SYDNEY, Australia — The Sydney Opera House will celebrate its 45th anniversary this month with global dignitaries, including Prince Harry and Meghan Markle. But this week, its gleaming white sails became the focus of a bruising local debate over culture, sports, misogyny and national identity.

On Tuesday night, thousands of people turned up to protest a six-minute light projection on the Opera House’s tiled sails. Put on by Racing NSW, the governing horse-racing body for New South Wales, the projection was designed to promote the Everest — Australia’s newest, and richest, horse race.

Racing NSW’s chief executive, Peter V’landys, backed by the prime minister and one of Australia’s most infamous conservative radio hosts, said the projection would increase tourism. Many, however, including the Opera House’s chief executive, felt the move was a tone-deaf commodification of the building — a World Heritage site — the equivalent to turning Stonehenge or the Statue of Liberty into billboards to promote gambling.

“Even Donald Trump wouldn’t get away with putting advertising onto the Lincoln Memorial, but it’s akin to that,” said Ben Oquist, executive director at the Australia Institute, a nonpartisan think tank. “It was a step too far for everybody.”

The conflict, which played out over the past week with slights and insults that are likely to linger, has resembled the kind of dramas regularly seen in the Opera House theater.

It was a promotional gimmick that badly misfired, but the backlash has revealed deeper fault lines in Australian society. Sydney’s conservative old guard collided this week with a younger, more diverse electorate. The latter is frustrated over a city and a country that in its view have become enslaved to big corporations at the cost of shared values, and where sports, the right-wing media and rich insiders can dictate policy to politicians.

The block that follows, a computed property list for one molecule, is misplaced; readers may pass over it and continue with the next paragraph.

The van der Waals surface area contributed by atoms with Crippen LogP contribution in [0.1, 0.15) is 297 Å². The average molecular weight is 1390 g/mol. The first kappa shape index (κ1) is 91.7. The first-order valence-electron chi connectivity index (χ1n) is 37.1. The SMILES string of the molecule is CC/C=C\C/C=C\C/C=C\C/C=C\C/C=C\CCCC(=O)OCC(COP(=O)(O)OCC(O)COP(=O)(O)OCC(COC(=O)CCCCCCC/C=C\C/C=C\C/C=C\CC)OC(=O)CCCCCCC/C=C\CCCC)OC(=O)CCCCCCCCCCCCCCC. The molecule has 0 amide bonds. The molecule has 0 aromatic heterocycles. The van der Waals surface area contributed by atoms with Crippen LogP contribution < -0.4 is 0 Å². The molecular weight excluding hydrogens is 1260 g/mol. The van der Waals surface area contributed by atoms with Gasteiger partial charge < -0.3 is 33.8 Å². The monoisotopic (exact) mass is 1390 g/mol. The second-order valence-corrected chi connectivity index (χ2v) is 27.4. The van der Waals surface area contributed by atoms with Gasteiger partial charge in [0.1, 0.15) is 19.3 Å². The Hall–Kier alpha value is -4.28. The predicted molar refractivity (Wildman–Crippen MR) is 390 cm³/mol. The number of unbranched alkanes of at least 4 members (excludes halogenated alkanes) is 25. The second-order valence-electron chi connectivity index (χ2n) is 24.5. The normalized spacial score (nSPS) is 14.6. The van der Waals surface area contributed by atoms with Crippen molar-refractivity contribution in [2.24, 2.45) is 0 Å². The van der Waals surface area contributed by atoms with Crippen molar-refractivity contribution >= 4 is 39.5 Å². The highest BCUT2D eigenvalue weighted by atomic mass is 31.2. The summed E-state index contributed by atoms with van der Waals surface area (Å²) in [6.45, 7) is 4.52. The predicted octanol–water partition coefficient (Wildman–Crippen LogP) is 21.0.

“The Opera House represents art that has never been biased to color and age and money,” Carlos Lara, a 27-year-old musician, said at the protest Tuesday amid a crowd chanting “not for sale” and “our house.” “That’s why people feel so passionate,” he said, “this represents so much more than a horse race.”

Built on a former island now known as Bennelong Point, the Opera House was designed by the Danish architect Jorn Utzon. After a conflict with the government over rising construction costs, he resigned in 1966 and left Australia before its completion in 1973.

Helen Pitt, author of “The House,” a book about the building and its history of discord and tragedy, has called it “our great Shakespearean story.”

In 2013, a report by Deloitte said the Opera House had a so-called national identity value of 4.6 billion Australian dollars, or about $3.25 billion. Every year, over eight million visitors come from around the world to see it, drawn to the dazzling white sails (some say clouds; others shells) that overlook the water.

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The Opera House is the youngest member of Unesco’s list of World Heritage sites, and it hosts everything from pop concerts to classical music.

“It’s an everyman building,” said Eoghan Lewis, an architect who runs tours there.

It is also a building that stands for diversity. Constructed largely by postwar migrants — about 10,000 workers from 90 different countries — the Opera House was “very much the product of a new reimagined Australia,” Ms. Pitt said.

Critically, she said, it propelled Sydney from a provincial small town on the far side of the world to a global player. And while it is officially run by a trust overseen by the state government, in the public’s mind, the house belongs to all.